U.S. Air Force Officer and test pilot Chuck Yeager, known as “the fastest man in the world,” died at age 97.
Chuck Yeager was the first person in history to overcome the sound barrier when he tested the X-1 in October 1947, although the public was not told about this feat until 1948. His death was confirmed by his second wife Victoria. “Incredibly well lived life – he was the greatest pilot in America,” she wrote on Twitter.
His legacy has also captured subsequent generations, and it was shown in the 1983 book and film The Right Material. John Nicoletti, a friend of Yeager’s, said that Yeager had experienced some physical problems in recent years – he fell, leading to complications and other problems because of his age. Yeager lived in Northern California and died in a hospital in Los Angeles.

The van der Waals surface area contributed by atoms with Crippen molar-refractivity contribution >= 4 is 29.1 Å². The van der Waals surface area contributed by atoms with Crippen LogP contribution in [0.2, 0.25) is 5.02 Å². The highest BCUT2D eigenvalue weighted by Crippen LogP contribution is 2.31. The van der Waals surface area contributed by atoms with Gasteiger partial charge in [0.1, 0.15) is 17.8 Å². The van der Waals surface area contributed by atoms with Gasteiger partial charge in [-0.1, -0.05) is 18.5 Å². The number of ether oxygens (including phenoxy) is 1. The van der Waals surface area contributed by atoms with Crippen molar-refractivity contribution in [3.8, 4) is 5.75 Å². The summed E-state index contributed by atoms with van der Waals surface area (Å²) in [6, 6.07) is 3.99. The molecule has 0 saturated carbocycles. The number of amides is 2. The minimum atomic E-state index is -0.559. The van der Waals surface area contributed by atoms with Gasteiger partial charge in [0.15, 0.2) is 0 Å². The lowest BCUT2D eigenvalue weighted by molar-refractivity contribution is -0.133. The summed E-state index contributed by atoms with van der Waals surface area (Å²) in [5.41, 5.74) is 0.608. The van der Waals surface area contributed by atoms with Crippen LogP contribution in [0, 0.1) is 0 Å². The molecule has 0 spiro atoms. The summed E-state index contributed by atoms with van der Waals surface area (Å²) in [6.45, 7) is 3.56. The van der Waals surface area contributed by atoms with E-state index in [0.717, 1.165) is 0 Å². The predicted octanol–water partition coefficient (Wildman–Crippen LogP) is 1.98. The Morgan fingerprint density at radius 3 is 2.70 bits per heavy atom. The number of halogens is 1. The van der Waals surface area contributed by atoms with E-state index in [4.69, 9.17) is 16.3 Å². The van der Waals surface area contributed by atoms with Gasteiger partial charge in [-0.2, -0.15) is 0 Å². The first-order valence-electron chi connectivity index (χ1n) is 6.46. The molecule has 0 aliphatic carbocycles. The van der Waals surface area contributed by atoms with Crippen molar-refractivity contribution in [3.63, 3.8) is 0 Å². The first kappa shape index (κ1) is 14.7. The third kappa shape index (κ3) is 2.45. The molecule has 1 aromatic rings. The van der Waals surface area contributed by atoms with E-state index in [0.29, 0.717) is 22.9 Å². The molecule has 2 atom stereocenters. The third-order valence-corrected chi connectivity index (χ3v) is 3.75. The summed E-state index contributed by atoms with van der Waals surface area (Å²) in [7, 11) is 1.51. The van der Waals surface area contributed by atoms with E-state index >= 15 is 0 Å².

The pilot was born in 1923 and grew up in West Virginia. In 1941 he joined the Air Force at the age of 18 and was sent to the Army Aviation Corps. In 1943, Yeager became a pilot of the Fighter Command of 8 air forces stationed in England. During the Second World War he made 64 departures and shot down 13 German planes.
He was shot down over France in March 1944 during his eighth combat flight, but managed to avoid capture by the French underground. He returned to the United States in 1945 and married his wife Glennis, after whom he named several of his warplanes. After the war, Yeager became a flight instructor and test pilot, working as an assistant maintenance officer in the fighter division of the flight test division in Wright Field, Ohio. He also performed on an air show.